The English garden will be in the spotlight this year as the Royal Horticultural Society (RHS) Chelsea Flower Show (May 21-25) marks its 100th anniversary. Arguably the most famous and most prestigious garden show in not only England but the world, the RHS Chelsea Flower Show has been held on the grounds of the Chelsea Hospital every year since its launch in 1913, except during the war years. Although the Chelsea Flower Show might seem like a modern attraction, gardens and parks have long been popular forms of entertainment in England. In fact, the Chelsea Flower Show takes place on what was once Ranelagh Gardens, one of several famous 18th-century pleasure gardens located on the outskirts of London.
In many ways, pleasure gardens were the amusement parks of Georgian England, allowing visitors to escape the hustle and bustle of city life while offering them a variety of entertainment, including picturesque gardens, strolling paths, musical concerts, al fresco dining, balloon rides, waterfalls, fountain displays, masquerades, balls, and even fireworks shows. Basically, there existed an attraction for almost everyone of every taste, not least important among them being the chance to see and be seen by members of London high society.
Vauxhall, open from 1661 to 1859, is considered the first and most popular of the pleasure gardens because of the variety of entertainment it offered as well as the large crowd it always attracted (due in large part to its low entrance fee of only a shilling). Due to its lack of exclusivity, Vauxhall also became a prime example of some of the problems that existed for most pleasure gardens: Vauxhall’s “dark walks” (unlit paths) were popular hideouts for young lovers as well as pickpockets, rapists, prostitutes, and other criminals, making the garden a sometimes dangerous and undesirable place to visit at night. Vauxhall’s “dark walks” were so infamous that they were commonly referenced in popular literature at the time, a prime example being Frances Burney’s novel Evelina, in which they are the setting for the heroine’s near-rape experience. But, despite its seedy underbelly, Vauxhall was only ever really rivaled by the more exclusive Ranelagh, which opened in 1746 and was particularly popular among the higher classes. Pleasure gardens became such a popular London attraction that they remained in fashion through the Victorian era and were recreated in other cities and even other countries. The following is a list of some interesting websites and recent scholarship related to 18th-century pleasure gardens:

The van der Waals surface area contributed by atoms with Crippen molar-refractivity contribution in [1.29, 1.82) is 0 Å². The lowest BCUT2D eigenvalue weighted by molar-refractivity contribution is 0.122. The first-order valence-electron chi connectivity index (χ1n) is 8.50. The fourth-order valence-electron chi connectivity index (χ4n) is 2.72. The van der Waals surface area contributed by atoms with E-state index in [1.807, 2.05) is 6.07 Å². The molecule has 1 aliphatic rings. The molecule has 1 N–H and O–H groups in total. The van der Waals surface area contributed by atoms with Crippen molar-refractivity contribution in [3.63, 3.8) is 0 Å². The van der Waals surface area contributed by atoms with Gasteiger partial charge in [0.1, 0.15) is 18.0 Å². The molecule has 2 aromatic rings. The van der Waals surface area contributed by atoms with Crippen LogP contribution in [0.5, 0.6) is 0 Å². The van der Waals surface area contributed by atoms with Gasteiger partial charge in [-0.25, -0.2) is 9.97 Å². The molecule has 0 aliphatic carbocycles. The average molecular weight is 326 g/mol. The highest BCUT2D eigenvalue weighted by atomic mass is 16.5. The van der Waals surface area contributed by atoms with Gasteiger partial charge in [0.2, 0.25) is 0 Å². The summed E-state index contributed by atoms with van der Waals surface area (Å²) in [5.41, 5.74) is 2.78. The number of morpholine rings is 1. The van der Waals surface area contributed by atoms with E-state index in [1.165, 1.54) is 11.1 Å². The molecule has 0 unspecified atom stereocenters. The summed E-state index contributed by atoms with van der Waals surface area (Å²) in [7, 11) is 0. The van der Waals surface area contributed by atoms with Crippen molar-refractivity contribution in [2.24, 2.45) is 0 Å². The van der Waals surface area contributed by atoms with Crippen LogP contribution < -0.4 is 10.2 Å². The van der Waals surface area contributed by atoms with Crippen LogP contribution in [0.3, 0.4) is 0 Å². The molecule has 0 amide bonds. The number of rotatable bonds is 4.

- The Museum of London website includes a “pocket history” of Vauxhall, entitled “What were Vauxhall Pleasure Gardens like,” that provides information on the gardens’ opening, closing, and daily activities in-between.
- A group of students at the University of Michigan have made a website about entertainment in 18th-century Britain that includes a page on “Pleasure Gardens and Tea Rooms.”
- Sarah Jane Downing’s book The English Pleasure Garden: 1660-1680 provides a history of the English pleasure gardens, including their creation, their rise in popularity, their use of various entertainments, and their decline into hideaways for London degenerates.
- Jonathan Conlin studies the progression from the first pleasure gardens of the 17th century to the amusement parks of the 20th century in his book The Pleasure Garden, from Vauxhall to Coney Island, which focuses on the affect of architecture, design, music, and lighting on visitors.
- In their book Vauxhall Gardens a History, David Coke and Alan Borg provide a detailed history of the music, entertainments, artwork, social events, and interesting people that were always to be found at Vauxhall, that helped make it such a popular destination, and that influenced art and entertainment for years to come.